Mr Trump’s former campaign manager Paul Manafort, was convicted and jailed over millions he earned from a former boss, Viktor Yanukovych, the pro-Russian leader who had to flee to Russia following the revolution six years ago, in the ‘Russiagate’ investigation carried out by Special Counsel Robert Mueller.
There was also scrutiny of an Ukrainian MP, Andrii Artemenko, over an alleged deal with Moscow that drew in Michael Cohen – Trump’s former personal lawyer jailed in the Mueller inquiry – and Michael Flynn, Trump’s former national security adviser, who was also convicted by the Special Counsel.
Mr Giuliani had, in particular, asked for an inquiry into the ‘Black Ledger’ a tranche of information about Mr Manafort which were supposedly forged.
Donald Trump accused of lying after claiming that Latinos also want the wall
The Mueller investigation concluded that the documents were genuine.
It was reported that Mr Lutsenko had reopened the Biden case.
He denied this was, but after facing criticism from the Trump camp, said he was preparing to pass on details of payments made by Burisma to US Attorney General William Barr, in case American authorities wanted to check on whether Hunter Biden paid adequate taxes on his income.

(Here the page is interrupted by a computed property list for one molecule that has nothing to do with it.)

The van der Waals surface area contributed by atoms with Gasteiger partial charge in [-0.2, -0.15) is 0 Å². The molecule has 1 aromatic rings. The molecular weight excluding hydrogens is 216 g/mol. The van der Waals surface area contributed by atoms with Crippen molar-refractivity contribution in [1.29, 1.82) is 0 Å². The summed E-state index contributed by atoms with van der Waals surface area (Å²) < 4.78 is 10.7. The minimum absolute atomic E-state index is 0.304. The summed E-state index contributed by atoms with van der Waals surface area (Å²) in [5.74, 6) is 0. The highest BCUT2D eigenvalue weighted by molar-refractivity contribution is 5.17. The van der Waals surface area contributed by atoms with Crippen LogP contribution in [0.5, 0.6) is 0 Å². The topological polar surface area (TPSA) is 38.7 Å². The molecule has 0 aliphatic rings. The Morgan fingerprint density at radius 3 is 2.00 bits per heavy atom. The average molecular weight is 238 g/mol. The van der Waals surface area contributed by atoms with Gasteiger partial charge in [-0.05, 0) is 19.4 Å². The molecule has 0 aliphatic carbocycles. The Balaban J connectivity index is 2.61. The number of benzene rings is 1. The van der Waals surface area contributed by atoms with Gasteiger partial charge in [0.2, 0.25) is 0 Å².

Mr Lutsenko, however, was replaced by President Zelensky in August with Ruslan Riaboshapka getting the job last August.
This led, according to the House Committees officials, as well as legal sources in Ukraine, to a push by the Trump administration to ensure that the new Chief Prosecutor would pursue the Biden claims.
Mr Giluliani spoke to Andriy Yermak, an Ukrainian aide in Madrid in the Summer and acknowledged, when news of the meeting was revealed, that he had “strongly urged” the Kiev authorities to investigate whether Mr Biden had interfered in the Ukrainian legal process.
Mr Giuliani admitted that his talks with Mr Yermak had been arranged through the State Department but stressed that he had been travelling as a “private citizen” and not an official. He told The New York Times that he urged Mr Yermak to “just investigate the damn things” and left “pretty confident that they’re going to investigate it.”